There are at least three different ways to encourage your Facebook friends to “like” or follow your law firm Facebook profile. The first way is moderately effective, but is free from potential ethical issues. The second and third way are very effective for building your law firm’s Facebook following, but may encounter ethics violations if not performed correctly. Let’s evaluate these three options:

Option 1. Post an Invitation on Your Timeline Asking Facebook Friends to Like Your Law Firm’s Facebook Profile

This option is quick, easy, and moderately effective since you are posting one general invitation to all of your Facebook friends through your Timeline. Therefore, all of your Facebook friends have the opportunity to view your post and “like” your law firm’s Facebook profile directly from your post. Here’s how to do it:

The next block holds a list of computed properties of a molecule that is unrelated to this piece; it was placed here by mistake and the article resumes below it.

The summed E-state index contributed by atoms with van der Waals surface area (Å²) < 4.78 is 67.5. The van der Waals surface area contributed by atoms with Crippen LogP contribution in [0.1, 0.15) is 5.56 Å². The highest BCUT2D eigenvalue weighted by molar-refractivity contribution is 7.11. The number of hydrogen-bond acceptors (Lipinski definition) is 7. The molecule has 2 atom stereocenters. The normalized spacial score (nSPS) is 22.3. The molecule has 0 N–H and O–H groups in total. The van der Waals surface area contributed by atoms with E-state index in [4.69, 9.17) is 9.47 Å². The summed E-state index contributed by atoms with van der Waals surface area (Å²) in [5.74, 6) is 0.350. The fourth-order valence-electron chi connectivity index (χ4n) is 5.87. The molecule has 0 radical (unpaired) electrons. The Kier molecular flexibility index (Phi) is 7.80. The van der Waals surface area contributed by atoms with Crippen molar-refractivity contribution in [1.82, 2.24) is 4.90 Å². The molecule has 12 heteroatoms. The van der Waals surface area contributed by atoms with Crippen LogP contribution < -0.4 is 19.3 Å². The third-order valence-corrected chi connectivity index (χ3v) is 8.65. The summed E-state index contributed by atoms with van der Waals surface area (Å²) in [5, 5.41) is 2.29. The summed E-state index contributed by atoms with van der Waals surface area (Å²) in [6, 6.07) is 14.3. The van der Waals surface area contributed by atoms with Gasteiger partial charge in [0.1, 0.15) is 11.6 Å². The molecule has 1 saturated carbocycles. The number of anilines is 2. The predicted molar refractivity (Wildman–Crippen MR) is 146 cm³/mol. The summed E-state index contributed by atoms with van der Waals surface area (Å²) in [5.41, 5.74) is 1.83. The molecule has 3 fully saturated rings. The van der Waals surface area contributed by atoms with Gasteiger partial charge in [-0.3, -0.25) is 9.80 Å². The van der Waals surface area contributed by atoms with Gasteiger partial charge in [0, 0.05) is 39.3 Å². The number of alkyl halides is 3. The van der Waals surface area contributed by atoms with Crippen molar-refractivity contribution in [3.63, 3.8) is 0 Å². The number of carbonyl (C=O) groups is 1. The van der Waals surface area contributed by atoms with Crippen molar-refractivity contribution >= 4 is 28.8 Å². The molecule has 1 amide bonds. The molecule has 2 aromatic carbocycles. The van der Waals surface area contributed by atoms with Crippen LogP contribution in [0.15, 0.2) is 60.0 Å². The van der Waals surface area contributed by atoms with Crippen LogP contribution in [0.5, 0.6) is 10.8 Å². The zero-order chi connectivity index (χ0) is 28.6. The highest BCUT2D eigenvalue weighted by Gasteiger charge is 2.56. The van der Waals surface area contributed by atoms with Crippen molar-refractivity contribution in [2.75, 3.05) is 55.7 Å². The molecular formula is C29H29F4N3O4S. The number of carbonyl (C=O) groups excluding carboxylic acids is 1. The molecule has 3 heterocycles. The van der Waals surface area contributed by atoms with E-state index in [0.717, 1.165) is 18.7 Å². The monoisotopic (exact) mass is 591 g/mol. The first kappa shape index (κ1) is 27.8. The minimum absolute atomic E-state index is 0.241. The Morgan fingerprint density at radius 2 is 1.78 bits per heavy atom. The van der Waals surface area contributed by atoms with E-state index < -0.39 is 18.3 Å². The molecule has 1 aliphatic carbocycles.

1. Once logged into your personal Facebook, navigate to your law firm’s profile.
  1. Click [. . .More] on the cover photo
  1. Select “Share”
  1. In the window that appears, click the drop-down menu and select “Share on Your Own Timeline.”
  1. Type a short message such as “Please take a moment to like my firm’s Facebook page to learn about appellate law and the exciting things we do at the firm!”
  1. Select “Post” to publish onto your Timeline.